War is worse than hell

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War is worse than hell
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To the editor: 

I visited Israel numerous times during my military career and still treasure my “Never Again Masada” shirt. A small island of security within a hostile environment in 1977, I took transfer leave from my first ship to comb through this ancestral land for two weeks. I returned over the years to oversee the first military exercise between an Islamic nation and Israel; to tie an Aegis missile defense cruiser into Israel’s air defense network before taking the rest of my aircraft carrier battle group to the Afghanistan war and our initial strikes against Iraq and to purchase my future wife’s diamond engagement ring. 

When in Congress, Israel’s ambassador, Salai Meridor, asked my wife and me to join him with his spouse on the first night of Hanukkah – with the Commander of Israel’s Navy. They discussed our Navy’s denial of Israel’s procurement of the new Littoral Combat Ship, which changed after I met with the U.S. chief of naval operations. I was gratified to help ensure Israel’s best defense. 

But I signed congressional letters urging the president to press for easing the restriction of raw material and civilian goods in and out of Gaza, including for re-building homes. I stood alone among Pennsylvania’s federal and statewide officials when I answered “yes” after all were asked, “Should a proposed mosque be built next to 9/11’s ground zero?” 

Despite strong criticism, I spoke to the Council on American-Islamic Relations to commend its work on civil rights and racial profiling that were difficult challenges for Muslims following 9/11. But I also quoted the Qur’an words that “Whoever unjustly kills a person” must be condemned by name even if “kin,” and why the Qur’an’s principle of “adl,” or justice, demanded CAIR denounce Hamas and Hezbollah by name for its terror against Israel.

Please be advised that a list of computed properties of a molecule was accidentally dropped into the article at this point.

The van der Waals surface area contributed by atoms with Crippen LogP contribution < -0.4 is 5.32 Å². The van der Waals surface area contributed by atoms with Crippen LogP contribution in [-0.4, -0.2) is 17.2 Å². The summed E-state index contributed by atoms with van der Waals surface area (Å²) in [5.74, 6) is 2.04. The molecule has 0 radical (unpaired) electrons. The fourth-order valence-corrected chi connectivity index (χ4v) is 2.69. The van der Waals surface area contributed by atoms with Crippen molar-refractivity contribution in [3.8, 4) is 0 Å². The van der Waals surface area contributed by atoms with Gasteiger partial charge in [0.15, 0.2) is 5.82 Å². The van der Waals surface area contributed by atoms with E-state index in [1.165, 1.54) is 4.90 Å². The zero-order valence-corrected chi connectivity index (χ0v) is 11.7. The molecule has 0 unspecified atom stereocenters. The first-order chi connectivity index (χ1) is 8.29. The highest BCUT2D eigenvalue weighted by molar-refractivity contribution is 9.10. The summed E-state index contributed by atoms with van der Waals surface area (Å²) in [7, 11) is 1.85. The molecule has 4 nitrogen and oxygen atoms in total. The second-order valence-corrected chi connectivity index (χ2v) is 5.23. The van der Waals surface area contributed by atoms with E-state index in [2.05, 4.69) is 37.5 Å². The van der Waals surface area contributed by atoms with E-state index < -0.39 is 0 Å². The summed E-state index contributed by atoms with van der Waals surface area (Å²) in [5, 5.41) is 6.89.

After leaving Congress, I continued to believe that Israel may be safe, but will never be secure without a two-state solution. As a result, I recruited a Palestinian team to join the 158 nations gathering in Washington, D.C., for the first ever high school-age robotic Olympics held by a nonprofit I established – whose opening parade of nations was led by an all-girls’ Muslim Afghan team. 

Today, I resolutely support Israel’s rightful response to seek and take out Hamas after its horrific and inhuman terrorist attack, including appalling sexual and physical abuse of young Israeli girls and women. The savagery of this barbaric attack alone demands it. 

But I also know that war is worse than hell because – as someone said – there are no innocent bystanders in hell, but war is chock full of them. I remember what I saw when on the ground in Afghanistan at that war’s beginning, when rules of engagement permitted laser-guided munition strikes against any white Toyota truck because our intelligence said the Taliban had purchased hundreds of them, ignoring that innocent families might be riding in those trucks. This policy was eventually changed. Likewise, I believe that President Biden should take action to pressure Israel to change its rules of engagement in Gaza to protect innocent civilians while also permitting more humanitarian aid. 

I carried a Midrash book – essentially Jewish epistles within epistles that explain better than any other religion how one best lives a secular life worthy of one’s God – in my car while serving as a U.S. Congressman. Not one of these Midrash stories condone the slaying of innocent bystanders. 

-Joe Sestak, 

former U.S. Congressman, 

Alexandria 

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